That afternoon I was wandering around Ajaccio, locating the beach, and saw a kind of Stalinist Art Deco beach-front building and it was the municipal casino. WTF? I went in, although it looked sort of exclusive, like the casinos in Monte Carlo where you have to pay and wear a dinner jacket, or maybe promise to have a dollar slot-machine rolled into your room like that Republican who used to write the books about virtue, what's his name? Sort of a heavy-set proto-teabagger type, I think he was Education Czar or Drug Czar in some Bush administration? 

I asked if I had to pay, but the man at the desk said no, I just needed to show ID, and I happened to have my passport. So they let me in. None of the card games were running yet. The only people there were a few old ladies putting money in slot machines and some big mean-looking guys in dirty tuxedos, like the old-time waiters at the House of Prime Rib on VanNess Street in San Francisco, where my in-laws used to go when Chinatown was closed.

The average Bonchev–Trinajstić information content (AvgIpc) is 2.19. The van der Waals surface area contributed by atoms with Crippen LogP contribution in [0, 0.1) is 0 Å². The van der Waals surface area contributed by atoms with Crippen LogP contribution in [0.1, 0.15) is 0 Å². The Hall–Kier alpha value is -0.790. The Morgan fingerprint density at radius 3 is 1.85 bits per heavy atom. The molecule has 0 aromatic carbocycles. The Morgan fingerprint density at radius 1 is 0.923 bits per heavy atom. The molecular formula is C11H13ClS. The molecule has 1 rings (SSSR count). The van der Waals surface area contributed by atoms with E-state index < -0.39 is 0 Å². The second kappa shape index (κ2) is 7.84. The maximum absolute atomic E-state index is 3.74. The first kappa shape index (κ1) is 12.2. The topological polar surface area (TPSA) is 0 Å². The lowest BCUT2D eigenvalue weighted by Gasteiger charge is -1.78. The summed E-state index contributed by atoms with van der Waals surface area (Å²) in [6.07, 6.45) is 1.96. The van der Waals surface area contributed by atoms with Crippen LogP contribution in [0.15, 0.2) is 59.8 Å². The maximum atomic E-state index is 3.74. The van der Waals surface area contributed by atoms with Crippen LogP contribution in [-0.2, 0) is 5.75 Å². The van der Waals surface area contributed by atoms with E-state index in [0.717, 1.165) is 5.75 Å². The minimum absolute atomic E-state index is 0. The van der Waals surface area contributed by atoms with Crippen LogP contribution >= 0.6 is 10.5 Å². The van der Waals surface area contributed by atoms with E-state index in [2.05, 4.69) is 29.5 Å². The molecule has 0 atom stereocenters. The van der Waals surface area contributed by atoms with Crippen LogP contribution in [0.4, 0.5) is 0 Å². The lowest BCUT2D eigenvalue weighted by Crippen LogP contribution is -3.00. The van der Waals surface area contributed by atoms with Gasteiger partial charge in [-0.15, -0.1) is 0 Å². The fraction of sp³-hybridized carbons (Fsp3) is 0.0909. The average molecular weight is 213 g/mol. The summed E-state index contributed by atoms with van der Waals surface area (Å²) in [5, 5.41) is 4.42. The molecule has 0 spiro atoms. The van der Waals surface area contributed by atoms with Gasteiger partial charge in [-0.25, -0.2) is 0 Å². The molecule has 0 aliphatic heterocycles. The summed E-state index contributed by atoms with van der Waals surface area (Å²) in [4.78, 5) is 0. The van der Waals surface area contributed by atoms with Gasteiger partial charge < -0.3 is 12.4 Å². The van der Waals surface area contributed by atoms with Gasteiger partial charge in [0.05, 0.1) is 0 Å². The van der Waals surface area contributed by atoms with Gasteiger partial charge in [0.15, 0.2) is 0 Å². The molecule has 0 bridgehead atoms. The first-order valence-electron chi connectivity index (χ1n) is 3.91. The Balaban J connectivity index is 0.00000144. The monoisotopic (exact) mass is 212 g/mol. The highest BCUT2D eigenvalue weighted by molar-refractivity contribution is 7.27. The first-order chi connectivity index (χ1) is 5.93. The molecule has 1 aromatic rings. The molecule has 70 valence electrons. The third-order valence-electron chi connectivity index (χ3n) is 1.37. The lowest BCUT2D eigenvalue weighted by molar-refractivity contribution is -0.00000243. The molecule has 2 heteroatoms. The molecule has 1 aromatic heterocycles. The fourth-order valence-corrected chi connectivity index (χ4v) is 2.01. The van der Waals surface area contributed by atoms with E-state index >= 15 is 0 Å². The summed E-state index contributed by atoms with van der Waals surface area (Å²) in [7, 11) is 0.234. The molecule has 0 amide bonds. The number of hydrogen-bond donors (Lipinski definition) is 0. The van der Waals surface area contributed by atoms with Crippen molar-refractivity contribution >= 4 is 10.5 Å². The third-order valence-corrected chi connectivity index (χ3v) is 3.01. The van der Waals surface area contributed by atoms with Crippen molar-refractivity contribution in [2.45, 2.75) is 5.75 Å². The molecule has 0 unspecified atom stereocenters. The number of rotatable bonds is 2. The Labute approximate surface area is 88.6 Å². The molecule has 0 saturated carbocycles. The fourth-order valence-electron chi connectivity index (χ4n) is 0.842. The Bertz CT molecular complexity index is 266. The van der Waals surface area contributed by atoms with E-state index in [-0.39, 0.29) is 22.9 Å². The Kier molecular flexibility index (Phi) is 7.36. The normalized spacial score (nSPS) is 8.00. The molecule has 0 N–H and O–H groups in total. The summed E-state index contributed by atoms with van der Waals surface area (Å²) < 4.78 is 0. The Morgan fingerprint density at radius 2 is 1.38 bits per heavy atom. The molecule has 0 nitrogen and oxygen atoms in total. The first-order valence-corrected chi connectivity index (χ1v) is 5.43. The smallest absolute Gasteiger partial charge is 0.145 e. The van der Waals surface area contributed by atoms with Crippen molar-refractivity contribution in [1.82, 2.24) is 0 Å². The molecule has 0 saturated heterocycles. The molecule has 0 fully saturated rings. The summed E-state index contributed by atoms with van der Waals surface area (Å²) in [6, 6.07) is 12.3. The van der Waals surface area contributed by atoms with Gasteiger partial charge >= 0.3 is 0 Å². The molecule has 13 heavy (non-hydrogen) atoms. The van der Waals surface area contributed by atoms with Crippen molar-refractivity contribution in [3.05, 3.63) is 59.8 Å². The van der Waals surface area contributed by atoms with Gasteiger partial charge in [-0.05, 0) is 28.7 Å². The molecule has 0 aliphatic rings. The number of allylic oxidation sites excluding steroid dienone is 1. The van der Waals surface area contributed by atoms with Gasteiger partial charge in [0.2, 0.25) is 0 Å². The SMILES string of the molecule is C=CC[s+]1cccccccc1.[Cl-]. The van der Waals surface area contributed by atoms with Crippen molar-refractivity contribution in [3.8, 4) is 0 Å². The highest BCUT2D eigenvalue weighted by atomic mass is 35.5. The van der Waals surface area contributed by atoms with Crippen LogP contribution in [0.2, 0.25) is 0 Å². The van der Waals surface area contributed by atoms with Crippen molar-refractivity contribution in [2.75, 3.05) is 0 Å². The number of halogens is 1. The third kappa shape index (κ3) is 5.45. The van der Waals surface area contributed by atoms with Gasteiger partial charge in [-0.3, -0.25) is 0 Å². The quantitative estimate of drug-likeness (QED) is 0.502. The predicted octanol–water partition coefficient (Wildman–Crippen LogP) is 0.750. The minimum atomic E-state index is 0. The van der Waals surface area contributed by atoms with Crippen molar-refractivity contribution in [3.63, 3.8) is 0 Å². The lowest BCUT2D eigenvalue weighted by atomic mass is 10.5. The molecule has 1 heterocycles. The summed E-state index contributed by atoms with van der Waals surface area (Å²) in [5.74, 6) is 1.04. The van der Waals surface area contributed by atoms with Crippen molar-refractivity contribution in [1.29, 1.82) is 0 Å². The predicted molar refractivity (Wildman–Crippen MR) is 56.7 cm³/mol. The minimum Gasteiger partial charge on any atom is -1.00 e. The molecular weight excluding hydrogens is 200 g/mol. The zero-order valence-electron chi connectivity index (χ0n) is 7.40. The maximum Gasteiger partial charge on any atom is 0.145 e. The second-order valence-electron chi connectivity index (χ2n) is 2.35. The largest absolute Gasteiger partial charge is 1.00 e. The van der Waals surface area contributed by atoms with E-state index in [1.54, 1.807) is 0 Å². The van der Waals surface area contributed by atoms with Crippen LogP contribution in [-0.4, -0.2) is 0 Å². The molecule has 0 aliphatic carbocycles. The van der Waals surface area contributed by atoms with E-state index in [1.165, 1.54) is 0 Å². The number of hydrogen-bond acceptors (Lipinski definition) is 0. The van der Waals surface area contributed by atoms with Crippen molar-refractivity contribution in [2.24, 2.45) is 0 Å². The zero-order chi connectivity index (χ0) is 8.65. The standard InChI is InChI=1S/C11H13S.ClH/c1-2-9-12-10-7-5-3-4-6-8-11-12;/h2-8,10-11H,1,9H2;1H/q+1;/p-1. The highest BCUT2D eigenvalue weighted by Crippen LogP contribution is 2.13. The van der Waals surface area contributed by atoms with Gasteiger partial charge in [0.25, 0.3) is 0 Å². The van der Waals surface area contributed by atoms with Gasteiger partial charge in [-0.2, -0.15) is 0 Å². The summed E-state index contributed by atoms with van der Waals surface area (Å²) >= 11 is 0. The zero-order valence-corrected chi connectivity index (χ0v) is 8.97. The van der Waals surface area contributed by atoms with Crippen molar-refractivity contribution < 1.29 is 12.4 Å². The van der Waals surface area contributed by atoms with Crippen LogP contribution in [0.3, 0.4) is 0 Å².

I felt more at-home and comfortable than in any other casino I've visited, so I bought chips with a couple of 2-euro coins. They were 50-centime chips and I fed all eight of them in and got nothing back, just spinning dials like every other slot machine I ever dealt with.